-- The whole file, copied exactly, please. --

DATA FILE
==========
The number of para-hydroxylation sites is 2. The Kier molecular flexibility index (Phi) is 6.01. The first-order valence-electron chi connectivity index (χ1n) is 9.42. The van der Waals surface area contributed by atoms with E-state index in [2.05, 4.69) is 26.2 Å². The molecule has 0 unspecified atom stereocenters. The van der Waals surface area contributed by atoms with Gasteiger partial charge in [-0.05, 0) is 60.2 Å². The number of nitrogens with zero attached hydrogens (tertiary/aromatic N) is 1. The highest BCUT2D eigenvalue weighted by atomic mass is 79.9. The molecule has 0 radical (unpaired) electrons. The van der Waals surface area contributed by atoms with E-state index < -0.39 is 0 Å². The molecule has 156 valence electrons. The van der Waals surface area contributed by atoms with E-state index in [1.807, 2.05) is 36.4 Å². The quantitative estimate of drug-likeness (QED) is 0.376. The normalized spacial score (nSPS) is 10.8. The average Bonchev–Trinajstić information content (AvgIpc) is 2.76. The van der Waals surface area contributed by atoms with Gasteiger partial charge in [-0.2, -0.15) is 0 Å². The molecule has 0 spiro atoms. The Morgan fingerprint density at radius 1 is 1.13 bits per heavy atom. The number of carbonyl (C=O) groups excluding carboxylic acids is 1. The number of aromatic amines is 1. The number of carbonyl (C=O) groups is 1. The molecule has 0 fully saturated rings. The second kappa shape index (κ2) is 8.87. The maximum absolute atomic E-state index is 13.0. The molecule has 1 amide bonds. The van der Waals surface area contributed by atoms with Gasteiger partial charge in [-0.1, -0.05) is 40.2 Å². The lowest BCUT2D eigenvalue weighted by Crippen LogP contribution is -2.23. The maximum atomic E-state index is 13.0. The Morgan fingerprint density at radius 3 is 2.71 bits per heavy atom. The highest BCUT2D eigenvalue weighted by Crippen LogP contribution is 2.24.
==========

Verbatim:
The number of para-hydroxylation sites is 2. The Kier molecular flexibility index (Phi) is 6.01. The first-order valence-electron chi connectivity index (χ1n) is 9.42. The van der Waals surface area contributed by atoms with E-state index in [2.05, 4.69) is 26.2 Å². The molecule has 0 unspecified atom stereocenters. The van der Waals surface area contributed by atoms with Gasteiger partial charge in [-0.05, 0) is 60.2 Å². The number of nitrogens with zero attached hydrogens (tertiary/aromatic N) is 1. The highest BCUT2D eigenvalue weighted by atomic mass is 79.9. The molecule has 0 radical (unpaired) electrons. The van der Waals surface area contributed by atoms with E-state index < -0.39 is 0 Å². The molecule has 156 valence electrons. The van der Waals surface area contributed by atoms with E-state index in [1.807, 2.05) is 36.4 Å². The quantitative estimate of drug-likeness (QED) is 0.376. The normalized spacial score (nSPS) is 10.8. The average Bonchev–Trinajstić information content (AvgIpc) is 2.76. The van der Waals surface area contributed by atoms with Gasteiger partial charge in [-0.2, -0.15) is 0 Å². The molecule has 0 spiro atoms. The Morgan fingerprint density at radius 1 is 1.13 bits per heavy atom. The number of carbonyl (C=O) groups excluding carboxylic acids is 1. The number of aromatic amines is 1. The number of carbonyl (C=O) groups is 1. The molecule has 0 fully saturated rings. The second kappa shape index (κ2) is 8.87. The maximum absolute atomic E-state index is 13.0. The molecule has 1 amide bonds. The van der Waals surface area contributed by atoms with Gasteiger partial charge in [-0.1, -0.05) is 40.2 Å². The lowest BCUT2D eigenvalue weighted by Crippen LogP contribution is -2.23. The maximum atomic E-state index is 13.0. The Morgan fingerprint density at radius 3 is 2.71 bits per heavy atom. The highest BCUT2D eigenvalue weighted by Crippen LogP contribution is 2.24.